I am happy to announce I have a new paper published in the journal Frontiers in Cognitive Science that outlines a theory of how people navigate page layouts. A previous version of this paper was posted here several years ago, though this is now the final version. You can download a pdf of the paper here: “Navigating Comics.”
The paper describes an experiment I conducted that examined people’s intuitions for moving through page layouts. I then incorporate the results into a larger theory of the structure of page layout. Here’s the official abstract:
Like the sequence of words in written language, comic book page layouts direct images into a deliberate reading sequence. Conventional wisdom would expect that comic panels follow the order of text: left-to-right and down—a “Z-path”—though several layouts can violate this order, such as Gestalt groupings of panels that deny a Z-path of reading. To examine how layouts pressure readers to choose pathways deviating from the Z-path, we presented participants with comic pages empty of content, and asked them to number the panels in the order they would read them. Participants frequently used strategies departing from both the traditional Z-path and Gestalt groupings. These preferences reveal a system of constraints that organizes panels into hierarchic constituents, guiding readers through comic page layouts.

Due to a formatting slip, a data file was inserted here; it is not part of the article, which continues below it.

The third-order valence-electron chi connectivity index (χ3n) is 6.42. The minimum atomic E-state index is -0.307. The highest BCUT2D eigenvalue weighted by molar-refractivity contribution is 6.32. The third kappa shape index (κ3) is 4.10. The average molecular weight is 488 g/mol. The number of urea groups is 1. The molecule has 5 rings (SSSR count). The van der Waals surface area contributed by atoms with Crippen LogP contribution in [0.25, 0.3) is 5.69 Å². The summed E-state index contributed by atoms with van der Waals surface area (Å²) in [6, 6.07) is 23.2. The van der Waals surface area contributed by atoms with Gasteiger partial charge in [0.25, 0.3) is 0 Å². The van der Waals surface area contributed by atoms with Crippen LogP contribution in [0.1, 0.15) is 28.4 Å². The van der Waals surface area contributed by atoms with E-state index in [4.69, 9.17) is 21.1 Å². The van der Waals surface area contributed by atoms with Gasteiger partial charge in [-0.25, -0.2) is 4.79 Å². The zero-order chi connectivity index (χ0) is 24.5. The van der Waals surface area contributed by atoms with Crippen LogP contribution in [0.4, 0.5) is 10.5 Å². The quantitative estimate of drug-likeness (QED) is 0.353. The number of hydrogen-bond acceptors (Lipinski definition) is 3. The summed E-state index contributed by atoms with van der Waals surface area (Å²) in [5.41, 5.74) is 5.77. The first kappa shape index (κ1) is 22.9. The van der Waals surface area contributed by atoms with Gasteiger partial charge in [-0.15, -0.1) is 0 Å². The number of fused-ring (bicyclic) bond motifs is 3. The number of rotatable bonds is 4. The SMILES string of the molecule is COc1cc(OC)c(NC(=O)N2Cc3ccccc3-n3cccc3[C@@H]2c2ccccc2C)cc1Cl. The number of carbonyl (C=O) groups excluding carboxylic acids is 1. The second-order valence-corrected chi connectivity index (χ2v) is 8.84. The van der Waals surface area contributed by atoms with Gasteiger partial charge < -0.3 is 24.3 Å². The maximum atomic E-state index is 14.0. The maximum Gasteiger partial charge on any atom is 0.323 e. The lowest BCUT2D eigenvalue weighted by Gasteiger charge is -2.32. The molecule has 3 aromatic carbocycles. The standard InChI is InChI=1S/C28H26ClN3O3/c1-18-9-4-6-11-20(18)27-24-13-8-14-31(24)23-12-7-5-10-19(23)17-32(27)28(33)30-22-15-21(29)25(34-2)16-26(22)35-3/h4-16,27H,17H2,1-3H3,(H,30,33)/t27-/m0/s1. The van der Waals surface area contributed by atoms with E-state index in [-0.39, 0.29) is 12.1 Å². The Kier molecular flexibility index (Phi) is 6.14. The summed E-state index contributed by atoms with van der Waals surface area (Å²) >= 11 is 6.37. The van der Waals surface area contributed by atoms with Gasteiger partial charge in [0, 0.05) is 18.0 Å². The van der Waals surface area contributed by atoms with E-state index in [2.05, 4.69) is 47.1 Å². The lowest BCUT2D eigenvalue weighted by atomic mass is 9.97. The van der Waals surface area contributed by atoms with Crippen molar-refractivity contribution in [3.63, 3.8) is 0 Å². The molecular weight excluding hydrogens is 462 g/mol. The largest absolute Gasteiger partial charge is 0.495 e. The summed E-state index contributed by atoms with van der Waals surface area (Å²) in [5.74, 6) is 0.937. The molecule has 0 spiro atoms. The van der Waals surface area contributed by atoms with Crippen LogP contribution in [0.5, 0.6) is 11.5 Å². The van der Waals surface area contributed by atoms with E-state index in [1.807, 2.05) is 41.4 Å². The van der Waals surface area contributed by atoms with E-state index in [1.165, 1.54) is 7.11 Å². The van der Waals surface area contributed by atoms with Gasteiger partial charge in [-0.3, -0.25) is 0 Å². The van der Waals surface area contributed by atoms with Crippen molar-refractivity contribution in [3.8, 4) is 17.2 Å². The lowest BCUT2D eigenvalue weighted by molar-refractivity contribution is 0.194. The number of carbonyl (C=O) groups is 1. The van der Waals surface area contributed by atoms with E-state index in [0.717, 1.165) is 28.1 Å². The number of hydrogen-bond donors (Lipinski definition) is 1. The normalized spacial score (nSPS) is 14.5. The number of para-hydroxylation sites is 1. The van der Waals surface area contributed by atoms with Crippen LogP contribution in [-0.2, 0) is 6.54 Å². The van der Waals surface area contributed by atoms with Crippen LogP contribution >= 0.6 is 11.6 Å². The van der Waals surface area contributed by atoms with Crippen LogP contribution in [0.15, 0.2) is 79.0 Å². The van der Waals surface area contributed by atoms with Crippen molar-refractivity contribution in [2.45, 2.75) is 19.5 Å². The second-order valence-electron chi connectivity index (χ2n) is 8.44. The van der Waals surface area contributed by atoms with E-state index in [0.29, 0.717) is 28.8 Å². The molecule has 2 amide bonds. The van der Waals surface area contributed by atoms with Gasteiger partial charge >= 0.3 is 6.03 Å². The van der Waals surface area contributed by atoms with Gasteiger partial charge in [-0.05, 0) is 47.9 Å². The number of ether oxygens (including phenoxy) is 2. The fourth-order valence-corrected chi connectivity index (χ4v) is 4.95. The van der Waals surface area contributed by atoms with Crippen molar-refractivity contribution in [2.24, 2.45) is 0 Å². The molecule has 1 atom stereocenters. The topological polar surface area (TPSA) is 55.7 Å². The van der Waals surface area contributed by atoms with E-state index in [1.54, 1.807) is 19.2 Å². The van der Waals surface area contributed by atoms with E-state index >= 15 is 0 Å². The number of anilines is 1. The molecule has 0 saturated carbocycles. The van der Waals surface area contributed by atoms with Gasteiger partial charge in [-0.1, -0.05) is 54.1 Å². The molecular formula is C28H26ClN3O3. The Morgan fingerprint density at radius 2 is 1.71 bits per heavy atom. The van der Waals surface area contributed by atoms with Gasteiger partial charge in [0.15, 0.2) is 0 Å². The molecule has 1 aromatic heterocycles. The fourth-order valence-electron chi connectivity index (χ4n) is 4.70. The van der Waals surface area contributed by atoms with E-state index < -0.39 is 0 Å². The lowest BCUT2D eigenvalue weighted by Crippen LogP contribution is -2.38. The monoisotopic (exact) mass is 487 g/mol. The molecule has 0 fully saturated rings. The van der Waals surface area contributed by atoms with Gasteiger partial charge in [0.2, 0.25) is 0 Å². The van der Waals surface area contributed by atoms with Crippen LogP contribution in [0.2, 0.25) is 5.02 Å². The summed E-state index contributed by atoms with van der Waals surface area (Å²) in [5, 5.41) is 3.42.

Cohn, Neil. 2013. Navigating Comics: An empirical and theoretical approach to strategies of reading comic page layouts. Frontiers in Cognitive Science. 4: 1-15.